Harnessing livestock and microbes to improve rangeland productivity and soil health

Project Overview

Project Type: Research and Education
Funds awarded in 2023: $304,450.00
Projected End Date: 06/30/2026
Host Institution Award ID: G297-23-W9981
Grant Recipients: Colorado State University; Northern Arizona University; University of Arizona
Region: Western
State: Arizona
Principal Investigator:
Dr. Caroline Havrilla
Colorado State University
Dr. Catherine Gehring
Northern Arizona University
Dr. Elise Gornish
University of Arizona
Dr. Seth Munson
United States Geological Survey

Information Products


  • Animals: bovine


  • Animal Production: range improvement
  • Education and Training: extension, on-farm/ranch research, participatory research
  • Natural Resources/Environment: biodiversity
  • Soil Management: organic matter, soil analysis, soil microbiology, soil quality/health
  • Sustainable Communities: social networks

    Proposal abstract:

    Healthy soils support working rangelands that ranchers rely on for their livelihoods. Degraded soil resources due to drought, intensive land use, and invasive species have resulted in reduced rangeland productivity. The common practice of seeding to improve degraded rangelands can fail due to underlying soil degradation, which is often not addressed. Further, most rangeland improvement guides recommend land  be taken out of production for recovery, which may be economically infeasible. Standard strategies overlook the importance of soil health and the incorporation of livestock into rangeland recovery efforts, There is a growing need to test and develop strategies that improve rangeland productivity while keeping lands in production. We propose a producer driven, on-ranch experiment to answer the questions: (1) Can we reverse underlying soil degradation to enhance plant establishment and forage production? and (2) Can livestock be used to enhance plant establishment and aid in soil health recovery?

    We propose to systematically test the use of novel soil-focused strategies (live topsoil transfers, seedballs, soil pits) to improve seeding efforts in degraded rangelands. Our proposed strategies are technologically simple and designed with  the challenges of revegetating dry and drought-prone regions. These soil-focused strategies will be tested with and without targeted livestock grazing across climate and soil gradients using the proven RestoreNet field-trial network. RestoreNet spans 25 degraded rangeland sites throughout the southwestern U.S. and provides on-the-ground testing and demonstration of rangeland improvement strategies. We will measure improvements in plant establishment and productivity (e.g., plant species, density, biomass) and soil health indicators (e.g., compaction, aggregate stability, soil microbial communities). We aim to generate site-specific recommendations and share outcomes through outreach among ranchers and land managers.

    We developed our proposal based on the interests and feedback of our RestoreNet stakeholders. They are and will be actively engaged in the planning, implementation, and evaluation of this project through a collaborative science co-production process. Our interdisciplinary research and extension team will engage a core advisory stakeholder committee throughout the project to ensure that rancher and land manager needs are addressed. Our team will conduct outreach and share effective practices with ranchers through field days, workshops, rancher group meetings, newsletters, and social media. Expected products  include (1) a Restoring Soil Health on Working Rangelands Best Management Practices (BMP) guide that summarizes our project findings and their applicability to rangelands in the southwestern U.S., (2) at least two peer-reviewed journal articles published in applied scientific journals, (3) two extension-style information briefs written in plain language and widely distributed, and (4) landowner reports with site-specific findings for each ranch or site where our research was conducted. In the face of increased drought and degradation in southwestern rangelands, this work will address the critical need to develop and communicate strategies that restore soil health and sustain rangeland productivity.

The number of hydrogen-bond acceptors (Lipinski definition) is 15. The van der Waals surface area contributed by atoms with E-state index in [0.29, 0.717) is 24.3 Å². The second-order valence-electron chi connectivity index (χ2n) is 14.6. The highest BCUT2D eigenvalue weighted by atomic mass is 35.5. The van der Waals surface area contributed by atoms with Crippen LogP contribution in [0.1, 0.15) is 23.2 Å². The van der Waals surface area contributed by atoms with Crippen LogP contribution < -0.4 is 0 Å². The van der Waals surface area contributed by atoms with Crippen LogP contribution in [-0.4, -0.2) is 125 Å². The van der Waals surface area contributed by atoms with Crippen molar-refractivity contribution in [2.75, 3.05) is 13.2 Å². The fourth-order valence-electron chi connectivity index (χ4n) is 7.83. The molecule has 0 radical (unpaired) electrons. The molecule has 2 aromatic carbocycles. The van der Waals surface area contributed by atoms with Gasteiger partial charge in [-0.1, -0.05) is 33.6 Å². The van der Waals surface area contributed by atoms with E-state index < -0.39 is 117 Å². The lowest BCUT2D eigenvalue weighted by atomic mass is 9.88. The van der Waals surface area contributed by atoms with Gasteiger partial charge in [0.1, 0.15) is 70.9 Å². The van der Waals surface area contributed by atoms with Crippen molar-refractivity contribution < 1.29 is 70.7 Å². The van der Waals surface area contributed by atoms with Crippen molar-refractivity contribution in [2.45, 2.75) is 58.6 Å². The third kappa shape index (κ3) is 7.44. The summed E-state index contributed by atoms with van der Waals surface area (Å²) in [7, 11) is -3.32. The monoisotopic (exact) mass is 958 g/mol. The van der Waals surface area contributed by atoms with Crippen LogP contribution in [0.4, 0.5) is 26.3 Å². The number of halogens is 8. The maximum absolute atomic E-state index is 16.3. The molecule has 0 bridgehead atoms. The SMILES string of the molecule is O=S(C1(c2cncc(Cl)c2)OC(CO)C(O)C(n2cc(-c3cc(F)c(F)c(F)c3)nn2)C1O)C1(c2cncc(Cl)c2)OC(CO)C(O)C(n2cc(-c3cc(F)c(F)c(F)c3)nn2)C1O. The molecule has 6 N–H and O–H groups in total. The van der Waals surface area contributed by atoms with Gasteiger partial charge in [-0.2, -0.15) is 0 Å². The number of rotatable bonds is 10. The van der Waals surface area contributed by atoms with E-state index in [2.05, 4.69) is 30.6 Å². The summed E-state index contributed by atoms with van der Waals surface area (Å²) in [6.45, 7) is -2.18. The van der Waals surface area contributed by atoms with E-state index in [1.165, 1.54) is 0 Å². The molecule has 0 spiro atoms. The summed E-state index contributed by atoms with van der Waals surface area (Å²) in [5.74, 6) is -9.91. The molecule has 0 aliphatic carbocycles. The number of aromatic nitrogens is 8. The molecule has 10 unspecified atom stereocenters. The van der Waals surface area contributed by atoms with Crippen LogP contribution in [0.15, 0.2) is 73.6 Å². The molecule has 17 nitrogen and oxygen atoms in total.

Project objectives from proposal:

    Research Objectives: 

    Objective 1: Examine the effects of seeding and soil treatments with and without targeted livestock grazing on  plant establishment and vegetation biomass across environmental and disturbance gradients using the RestoreNet co-production framework over a 2 year period (Fig. 1)

    Objective 2: Examine the effects of seeding and soil treatments with and without targeted livestock grazing on soil health indicators across environmental and disturbance gradients using the RestoreNet co-production framework over a 1 and 2 year period (Fig. 1)

    Education Objectives: 

    Objective 3: Create an advisory committee to ensure that project goals, process, and outreach activities are aligned with rancher needs throughout the project

    Objective 4: Develop rangeland improvement recommendations based on project results and feedback from stakeholders

    Objective 5: Share information and facilitate communication among ranchers and land managers in our region

    Any opinions, findings, conclusions, or recommendations expressed in this publication are those of the author(s) and do not necessarily reflect the view of the U.S. Department of Agriculture or SARE.